Mrs Michelle Newton

Research Trial Manager

 

EDUCATION

2006 BA ( Hons ) Philosophy, The University of Sheffield

 

RELEVANT CAREER

 

2016 - Present     MINERVA Study Coordinator              University of Leicester

2013 - 2016          Clinical Trial Manager                          The Institute of Cancer Research

2010 - 2013          Research Administrator                      The London School of Hygiene and Tropical Medicine

2009 - 2010          Research Administrator                      The Institute of Cancer Research

 

CURRENT ROLE

I currently manage the MINERVA study, a prospective multicentre observational electrophysiological study funded by Heart Research UK, investigating novel electrocardiogram risk markers in ventricular arrhythmia prediction. In addition to this I help with the set up and coordination of a number of other commercial and academic studies run within Prof Ng’s research team, and the University Hospitals of Leicester NHS Trust. Previously I have managed multiple national, multicentre urological cancer clinical trials funded by Cancer Research UK and the Clinical Trials Awards and Advisory Committee. I have also worked on epidemiological studies investigating the link between occupations and the risk of mesothelioma and lung cancer.

REFERENCES

Gilham, C., Rake, C., Hodgson, J., Darnton, A., Burdett, G., Peto Wild, J., Newton, M., Nicholson, A. G., Davidson, L., Shires, M., Treasure, T., Peto, J., TIPS Collaboration (2018). Past and current asbestos exposure and future mesothelioma risks in Britain: The Inhaled Particles Study (TIPS). International journal of epidemiology, 47(6), 1745-1756.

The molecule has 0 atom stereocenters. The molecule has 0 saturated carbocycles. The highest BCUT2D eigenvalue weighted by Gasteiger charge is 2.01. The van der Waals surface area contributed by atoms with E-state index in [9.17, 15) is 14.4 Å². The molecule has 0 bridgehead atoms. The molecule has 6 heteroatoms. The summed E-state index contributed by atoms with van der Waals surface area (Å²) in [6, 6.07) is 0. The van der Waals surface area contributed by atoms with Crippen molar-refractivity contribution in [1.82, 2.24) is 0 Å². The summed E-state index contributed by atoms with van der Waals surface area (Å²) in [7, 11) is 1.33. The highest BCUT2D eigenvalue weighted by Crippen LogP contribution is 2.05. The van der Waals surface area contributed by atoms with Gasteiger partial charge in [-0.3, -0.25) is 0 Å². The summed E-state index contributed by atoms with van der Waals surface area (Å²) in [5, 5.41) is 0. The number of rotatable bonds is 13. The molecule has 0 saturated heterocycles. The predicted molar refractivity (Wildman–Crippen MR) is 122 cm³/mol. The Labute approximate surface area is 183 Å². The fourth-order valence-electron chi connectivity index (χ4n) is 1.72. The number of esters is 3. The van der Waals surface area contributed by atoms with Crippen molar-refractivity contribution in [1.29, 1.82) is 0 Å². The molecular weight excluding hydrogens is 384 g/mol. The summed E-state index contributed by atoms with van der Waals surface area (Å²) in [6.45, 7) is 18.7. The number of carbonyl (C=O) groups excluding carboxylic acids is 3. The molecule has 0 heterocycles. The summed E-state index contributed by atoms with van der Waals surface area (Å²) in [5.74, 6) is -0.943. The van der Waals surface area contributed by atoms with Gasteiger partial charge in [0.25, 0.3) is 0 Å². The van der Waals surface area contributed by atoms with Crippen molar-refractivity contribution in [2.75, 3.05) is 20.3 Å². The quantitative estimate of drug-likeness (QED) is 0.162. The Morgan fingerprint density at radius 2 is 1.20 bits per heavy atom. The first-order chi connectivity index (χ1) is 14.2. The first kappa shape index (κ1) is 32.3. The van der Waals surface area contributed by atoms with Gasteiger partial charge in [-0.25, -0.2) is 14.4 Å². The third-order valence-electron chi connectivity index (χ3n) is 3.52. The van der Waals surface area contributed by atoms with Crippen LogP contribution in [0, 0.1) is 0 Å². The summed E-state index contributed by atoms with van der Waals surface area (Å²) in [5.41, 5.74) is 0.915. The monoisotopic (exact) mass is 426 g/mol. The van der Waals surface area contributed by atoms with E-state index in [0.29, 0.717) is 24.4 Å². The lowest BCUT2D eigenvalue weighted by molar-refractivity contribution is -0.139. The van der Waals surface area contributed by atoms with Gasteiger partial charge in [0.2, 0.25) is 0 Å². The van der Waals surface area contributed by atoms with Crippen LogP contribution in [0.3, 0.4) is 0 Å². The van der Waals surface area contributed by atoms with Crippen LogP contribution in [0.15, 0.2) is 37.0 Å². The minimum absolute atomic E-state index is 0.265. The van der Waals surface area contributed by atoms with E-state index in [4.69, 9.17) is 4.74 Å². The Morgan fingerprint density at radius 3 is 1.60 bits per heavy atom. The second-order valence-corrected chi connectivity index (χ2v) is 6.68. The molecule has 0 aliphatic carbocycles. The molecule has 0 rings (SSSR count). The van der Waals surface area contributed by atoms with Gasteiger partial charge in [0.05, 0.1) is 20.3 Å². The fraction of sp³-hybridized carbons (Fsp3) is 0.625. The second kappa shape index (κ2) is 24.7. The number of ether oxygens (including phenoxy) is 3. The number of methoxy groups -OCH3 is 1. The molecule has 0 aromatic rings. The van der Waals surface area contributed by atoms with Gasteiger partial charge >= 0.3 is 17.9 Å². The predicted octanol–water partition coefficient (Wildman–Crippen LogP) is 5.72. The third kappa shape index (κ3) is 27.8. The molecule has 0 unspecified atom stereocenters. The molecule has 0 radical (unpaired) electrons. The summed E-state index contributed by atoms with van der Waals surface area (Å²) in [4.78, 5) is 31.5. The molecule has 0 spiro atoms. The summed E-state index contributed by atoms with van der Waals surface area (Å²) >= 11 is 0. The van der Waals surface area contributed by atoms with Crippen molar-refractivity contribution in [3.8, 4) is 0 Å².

Jepson, M., Elliott, D., Conefrey, C., Wade, J., Rooshenas, L., Wilson, C., Beard, D., Blazeby, J. M., Birtle, A., Halliday, A., Stein, R., Donovan, J. L., CSAW study group, Chemorad study group, POUT study group, ACST-2 study group, OPTIMA prelim study group (2018). An observational study showed that explaining randomization using gambling-related metaphors and computer-agency descriptions impeded randomized clinical trial recruitment. Journal of clinical epidemiology, 99, 75-83.

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